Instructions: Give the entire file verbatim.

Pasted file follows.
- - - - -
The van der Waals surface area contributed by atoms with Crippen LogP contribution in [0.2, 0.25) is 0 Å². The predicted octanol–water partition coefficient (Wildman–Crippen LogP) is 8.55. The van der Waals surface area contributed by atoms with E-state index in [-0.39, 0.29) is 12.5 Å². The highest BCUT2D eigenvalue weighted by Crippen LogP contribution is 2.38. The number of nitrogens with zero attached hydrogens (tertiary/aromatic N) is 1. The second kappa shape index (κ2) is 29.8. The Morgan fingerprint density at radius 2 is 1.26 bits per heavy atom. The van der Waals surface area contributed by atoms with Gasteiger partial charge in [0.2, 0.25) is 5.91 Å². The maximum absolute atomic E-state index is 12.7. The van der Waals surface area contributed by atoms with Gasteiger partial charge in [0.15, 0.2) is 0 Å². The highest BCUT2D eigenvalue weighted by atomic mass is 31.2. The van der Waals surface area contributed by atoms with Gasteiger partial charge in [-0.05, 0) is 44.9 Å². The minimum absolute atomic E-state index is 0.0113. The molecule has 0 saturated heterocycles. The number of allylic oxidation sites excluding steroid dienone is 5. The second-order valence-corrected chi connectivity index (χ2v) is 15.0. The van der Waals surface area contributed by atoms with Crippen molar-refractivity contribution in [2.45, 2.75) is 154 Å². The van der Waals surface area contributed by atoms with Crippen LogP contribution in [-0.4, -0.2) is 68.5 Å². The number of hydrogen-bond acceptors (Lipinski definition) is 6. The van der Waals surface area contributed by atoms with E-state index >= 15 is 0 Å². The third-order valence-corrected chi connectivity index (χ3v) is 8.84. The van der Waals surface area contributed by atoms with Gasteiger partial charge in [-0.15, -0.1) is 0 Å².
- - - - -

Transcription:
The van der Waals surface area contributed by atoms with Crippen LogP contribution in [0.2, 0.25) is 0 Å². The predicted octanol–water partition coefficient (Wildman–Crippen LogP) is 8.55. The van der Waals surface area contributed by atoms with E-state index in [-0.39, 0.29) is 12.5 Å². The highest BCUT2D eigenvalue weighted by Crippen LogP contribution is 2.38. The number of nitrogens with zero attached hydrogens (tertiary/aromatic N) is 1. The second kappa shape index (κ2) is 29.8. The Morgan fingerprint density at radius 2 is 1.26 bits per heavy atom. The van der Waals surface area contributed by atoms with Gasteiger partial charge in [0.2, 0.25) is 5.91 Å². The maximum absolute atomic E-state index is 12.7. The van der Waals surface area contributed by atoms with Gasteiger partial charge in [0.15, 0.2) is 0 Å². The highest BCUT2D eigenvalue weighted by atomic mass is 31.2. The van der Waals surface area contributed by atoms with Gasteiger partial charge in [-0.05, 0) is 44.9 Å². The minimum absolute atomic E-state index is 0.0113. The molecule has 0 saturated heterocycles. The number of allylic oxidation sites excluding steroid dienone is 5. The second-order valence-corrected chi connectivity index (χ2v) is 15.0. The van der Waals surface area contributed by atoms with Crippen molar-refractivity contribution in [2.45, 2.75) is 154 Å². The van der Waals surface area contributed by atoms with Crippen LogP contribution in [-0.4, -0.2) is 68.5 Å². The number of hydrogen-bond acceptors (Lipinski definition) is 6. The van der Waals surface area contributed by atoms with E-state index >= 15 is 0 Å². The third-order valence-corrected chi connectivity index (χ3v) is 8.84. The van der Waals surface area contributed by atoms with Gasteiger partial charge in [-0.15, -0.1) is 0 Å².